This is part a response to your comment on the upgrade to v1.1.0 (and then a whole lot of other thought that goes beyond your response). I do applaud you in that you have tried to engage with others in a way that is respectful (at least from the comments I have read so far from you - thank you).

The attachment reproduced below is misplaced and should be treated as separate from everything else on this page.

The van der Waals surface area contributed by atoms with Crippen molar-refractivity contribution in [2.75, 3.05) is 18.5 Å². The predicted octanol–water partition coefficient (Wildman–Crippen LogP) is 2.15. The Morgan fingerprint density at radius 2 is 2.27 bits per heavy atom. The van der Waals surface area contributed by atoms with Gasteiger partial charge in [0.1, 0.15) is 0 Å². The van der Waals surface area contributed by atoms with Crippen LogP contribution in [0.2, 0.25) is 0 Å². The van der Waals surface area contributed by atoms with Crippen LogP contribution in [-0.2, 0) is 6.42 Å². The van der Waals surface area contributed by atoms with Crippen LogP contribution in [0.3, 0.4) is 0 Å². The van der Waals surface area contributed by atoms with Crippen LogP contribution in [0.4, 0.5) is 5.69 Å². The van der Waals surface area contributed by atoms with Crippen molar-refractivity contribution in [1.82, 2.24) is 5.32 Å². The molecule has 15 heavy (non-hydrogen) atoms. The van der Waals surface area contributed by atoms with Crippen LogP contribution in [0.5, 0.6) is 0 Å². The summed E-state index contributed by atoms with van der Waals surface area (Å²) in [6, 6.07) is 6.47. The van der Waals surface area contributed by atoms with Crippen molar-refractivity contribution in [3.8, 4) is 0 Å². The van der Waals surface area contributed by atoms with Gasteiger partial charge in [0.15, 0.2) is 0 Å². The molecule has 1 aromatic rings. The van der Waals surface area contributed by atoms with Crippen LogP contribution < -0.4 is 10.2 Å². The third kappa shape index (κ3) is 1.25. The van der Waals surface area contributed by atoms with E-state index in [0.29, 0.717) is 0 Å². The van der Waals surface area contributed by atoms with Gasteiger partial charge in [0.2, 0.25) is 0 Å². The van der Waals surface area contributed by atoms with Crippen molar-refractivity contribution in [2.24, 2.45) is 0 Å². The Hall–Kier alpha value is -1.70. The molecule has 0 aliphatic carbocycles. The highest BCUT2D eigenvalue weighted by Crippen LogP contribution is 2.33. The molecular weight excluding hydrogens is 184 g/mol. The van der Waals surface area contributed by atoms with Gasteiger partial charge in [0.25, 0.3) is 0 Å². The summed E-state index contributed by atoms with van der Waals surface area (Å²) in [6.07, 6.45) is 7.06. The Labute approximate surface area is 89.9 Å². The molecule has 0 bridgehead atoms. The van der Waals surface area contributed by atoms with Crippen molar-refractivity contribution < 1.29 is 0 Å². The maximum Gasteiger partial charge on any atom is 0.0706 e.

On the upgrade to v1.1.0. I want to be honest with you, there was nothing out of the ordinary for that upgrade. Every state breaking upgrade or update can be well… breaking. The issues were mitigated in a team environment with developers, mainly around reaching consensus, the consensus module froze, but a mitigation was figured out, and issues with the wasm library for some validators (which appears from the L1 after report may have played into the consensus issue as well). The upgrade, from a mitigation aspect, was actually the kind of encouraging teamwork that I have not seen in quite a long time. Anyone in the IT field knows what it is to mitigate during planned events where the best planned outcome is not the one that ends up happening (even with your best planning), and anyone in the IT field may walk away with some lessons learned in debriefing, but they would also see it as a successful event (the network is still running).